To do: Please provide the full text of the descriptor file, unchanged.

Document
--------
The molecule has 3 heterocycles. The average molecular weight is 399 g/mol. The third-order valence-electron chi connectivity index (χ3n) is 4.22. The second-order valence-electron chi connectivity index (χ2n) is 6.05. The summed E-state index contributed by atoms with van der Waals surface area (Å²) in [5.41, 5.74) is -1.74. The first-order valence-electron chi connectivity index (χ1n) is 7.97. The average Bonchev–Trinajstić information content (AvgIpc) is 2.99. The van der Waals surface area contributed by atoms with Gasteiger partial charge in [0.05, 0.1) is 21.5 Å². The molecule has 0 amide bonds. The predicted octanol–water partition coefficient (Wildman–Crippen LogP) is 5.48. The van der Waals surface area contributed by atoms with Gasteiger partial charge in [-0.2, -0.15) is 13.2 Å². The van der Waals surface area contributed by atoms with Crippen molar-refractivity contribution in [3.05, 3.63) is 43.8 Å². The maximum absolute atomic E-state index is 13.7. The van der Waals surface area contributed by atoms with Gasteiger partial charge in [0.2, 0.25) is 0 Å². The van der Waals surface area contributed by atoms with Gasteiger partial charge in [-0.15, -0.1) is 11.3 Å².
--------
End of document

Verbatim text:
The molecule has 3 heterocycles. The average molecular weight is 399 g/mol. The third-order valence-electron chi connectivity index (χ3n) is 4.22. The second-order valence-electron chi connectivity index (χ2n) is 6.05. The summed E-state index contributed by atoms with van der Waals surface area (Å²) in [5.41, 5.74) is -1.74. The first-order valence-electron chi connectivity index (χ1n) is 7.97. The average Bonchev–Trinajstić information content (AvgIpc) is 2.99. The van der Waals surface area contributed by atoms with Gasteiger partial charge in [0.05, 0.1) is 21.5 Å². The molecule has 0 amide bonds. The predicted octanol–water partition coefficient (Wildman–Crippen LogP) is 5.48. The van der Waals surface area contributed by atoms with Gasteiger partial charge in [-0.2, -0.15) is 13.2 Å². The van der Waals surface area contributed by atoms with Crippen molar-refractivity contribution in [3.05, 3.63) is 43.8 Å². The maximum absolute atomic E-state index is 13.7. The van der Waals surface area contributed by atoms with Gasteiger partial charge in [0.2, 0.25) is 0 Å². The van der Waals surface area contributed by atoms with Gasteiger partial charge in [-0.15, -0.1) is 11.3 Å².